Queen conches had been harvested by man since ancient times mainly as a source of food. The meat of the queen conch is a delicacy and very popular in the Caribbean and the United States. The flavor is somewhat similar to that of scallops, clams and abalones, and lacks the fishy taste found in most sea foods. Ancient man also had other uses for the queen conches that he harvested. The shell of the queen conch was used as bugles and trumpets, ink holders, hand weapons and for the manufacture of jewelry. However, ancient man used ancient techniques in the harvesting of the conches, and took only what was needed for his survival from the sea. His exploitation was sustainable and provided ample opportunities for the recovery of the populations. In modern times queen conch meat is still valued as a nutritious and cheap source of food in the countries of the Caribbean, and continues to be exploited mainly for this purpose. The shells are also valued as souvenirs, and used to turn out cameos, curios and jewelry. Another important by product of the queen conch fishery was the very rare pearls that were recovered from the queen conches. These conch pearls were extremely rare and has a frequency of occurrence of one in 10,000.
Conch pearls were popular during the late 19th and early 20th centuries during the end of the Victorian period and particularly during the Edwardian period that followed, and until the beginning of World War I. The Queen Mary conch pearl brooch is a typical example of a piece of jewelry of this period that incorporated conch pearls. However, immediately after the end of World War I, the popularity of conch pearls rapidly declined. The main reason attributed to this loss of popularity was the successful culturing of Akoya pearls by the Japanese in the 1920s, which made available a range of cultivated pearls in a variety of colors, shapes and sizes and at affordable prices. This was a terrible blow to the natural pearl fishing industries of many traditional pearl producing countries such as the countries of the Persian Gulf region, and Sri Lanka with its ancient pearl fishing grounds in the Gulf of Mannar.
However, in spite of the lack of demand, conch pearls continued to be produced in the Caribbean and the Gulf of Mexico, as the pearls were only a by product of another major industry in this region, harvesting queen conch for their meat. Significant quantities of conch pearls were produced in this manner but unfortunately there were no buyers for these pearls. The only buyers for these pearls were pearl enthusiasts and collectors who purchased them from the Caribbean pearl fisherman and added them to their collections. One such pearl enthusiast was Susan Hendrickson, the marine archaeologist, paleontologist and professional diver, who built up one of the largest collections of conch pearls in the world, during her diving expeditions to the Caribbean, and the owner of the pearls under consideration.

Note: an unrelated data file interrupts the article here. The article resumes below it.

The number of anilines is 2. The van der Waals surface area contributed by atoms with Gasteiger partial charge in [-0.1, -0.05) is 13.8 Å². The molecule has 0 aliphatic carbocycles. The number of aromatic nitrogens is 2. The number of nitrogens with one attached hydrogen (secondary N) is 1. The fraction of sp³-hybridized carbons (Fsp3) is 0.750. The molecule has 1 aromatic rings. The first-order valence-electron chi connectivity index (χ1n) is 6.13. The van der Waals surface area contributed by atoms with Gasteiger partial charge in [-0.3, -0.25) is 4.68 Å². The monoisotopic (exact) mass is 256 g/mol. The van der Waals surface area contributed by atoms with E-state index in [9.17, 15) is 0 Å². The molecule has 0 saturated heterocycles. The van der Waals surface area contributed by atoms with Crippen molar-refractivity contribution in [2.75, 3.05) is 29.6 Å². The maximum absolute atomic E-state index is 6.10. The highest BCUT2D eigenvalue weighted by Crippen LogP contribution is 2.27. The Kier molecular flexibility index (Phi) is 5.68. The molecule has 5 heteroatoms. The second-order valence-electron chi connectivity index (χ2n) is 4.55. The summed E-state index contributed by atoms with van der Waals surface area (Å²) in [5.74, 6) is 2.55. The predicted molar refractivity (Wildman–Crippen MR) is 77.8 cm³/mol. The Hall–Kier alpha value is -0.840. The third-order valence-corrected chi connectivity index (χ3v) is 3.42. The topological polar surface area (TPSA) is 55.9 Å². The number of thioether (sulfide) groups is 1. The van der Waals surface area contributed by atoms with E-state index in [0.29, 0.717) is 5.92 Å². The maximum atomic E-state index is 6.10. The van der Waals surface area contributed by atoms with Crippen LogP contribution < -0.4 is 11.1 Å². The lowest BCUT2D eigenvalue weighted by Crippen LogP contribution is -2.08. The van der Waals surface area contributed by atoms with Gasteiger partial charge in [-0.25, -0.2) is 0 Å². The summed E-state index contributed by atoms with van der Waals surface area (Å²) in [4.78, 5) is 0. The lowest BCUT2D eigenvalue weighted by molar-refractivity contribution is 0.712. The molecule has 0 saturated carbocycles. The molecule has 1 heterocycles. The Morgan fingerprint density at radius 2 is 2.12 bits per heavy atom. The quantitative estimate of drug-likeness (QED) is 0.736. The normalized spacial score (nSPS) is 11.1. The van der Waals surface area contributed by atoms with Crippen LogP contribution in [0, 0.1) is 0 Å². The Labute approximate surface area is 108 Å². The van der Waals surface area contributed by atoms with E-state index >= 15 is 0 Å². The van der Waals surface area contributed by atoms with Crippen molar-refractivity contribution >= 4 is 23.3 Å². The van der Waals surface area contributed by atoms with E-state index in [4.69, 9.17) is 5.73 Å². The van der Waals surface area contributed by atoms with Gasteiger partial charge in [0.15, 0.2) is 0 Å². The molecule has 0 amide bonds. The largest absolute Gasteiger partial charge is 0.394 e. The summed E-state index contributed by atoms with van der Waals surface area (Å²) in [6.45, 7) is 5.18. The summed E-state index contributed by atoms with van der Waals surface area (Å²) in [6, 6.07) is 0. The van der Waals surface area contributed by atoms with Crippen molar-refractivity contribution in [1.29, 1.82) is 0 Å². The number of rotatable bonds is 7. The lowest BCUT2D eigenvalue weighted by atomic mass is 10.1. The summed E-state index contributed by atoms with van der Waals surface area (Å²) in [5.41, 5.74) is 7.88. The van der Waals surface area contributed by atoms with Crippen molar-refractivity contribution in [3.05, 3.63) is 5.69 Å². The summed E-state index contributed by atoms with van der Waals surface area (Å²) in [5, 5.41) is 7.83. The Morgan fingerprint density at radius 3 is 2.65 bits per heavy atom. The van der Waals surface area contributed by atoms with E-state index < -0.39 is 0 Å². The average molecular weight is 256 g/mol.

Recently there has been surge in popularity of conch pearls, perhaps due to an increase in demand for natural pearls. All conch pearls available in the market are necessarily natural pearls, as attempts to produce cultured conch pearls have failed, due to the sensitivity of the sea-snail, and the difficulty in gaining access to the pearl-producing area of the snail, as a result of the spiral shape of the shell. A combination of factors seem to have been responsible for the increase in popularity of conch pearls. This include the natural provenance of the pearls, combined with their rarity, the array of colors in which they are found, the flame structure of the common colors, pink and white, and the hardness and resistance of the pearls in comparison to other pearls.
The source of the Susan Hendrickson's conch pearls is undoubtedly the Caribbean or the Gulf of Mexico, the natural home of the marine gastropod mollusk Strombus gigas, commonly known as the queen conch. The queen conch is found in the territorial waters of almost 36 countries and dependant territories in the Caribbean from the State of Florida in the United States to the northern coast of South America. The queen conch was one of the most important fishery resources in this region sustaining a conch meat industry whose annual output was around $60 million. Some countries that earned valuable foreign exchange by the export of conch meat were Honduras, Haiti and the Dominican Republic.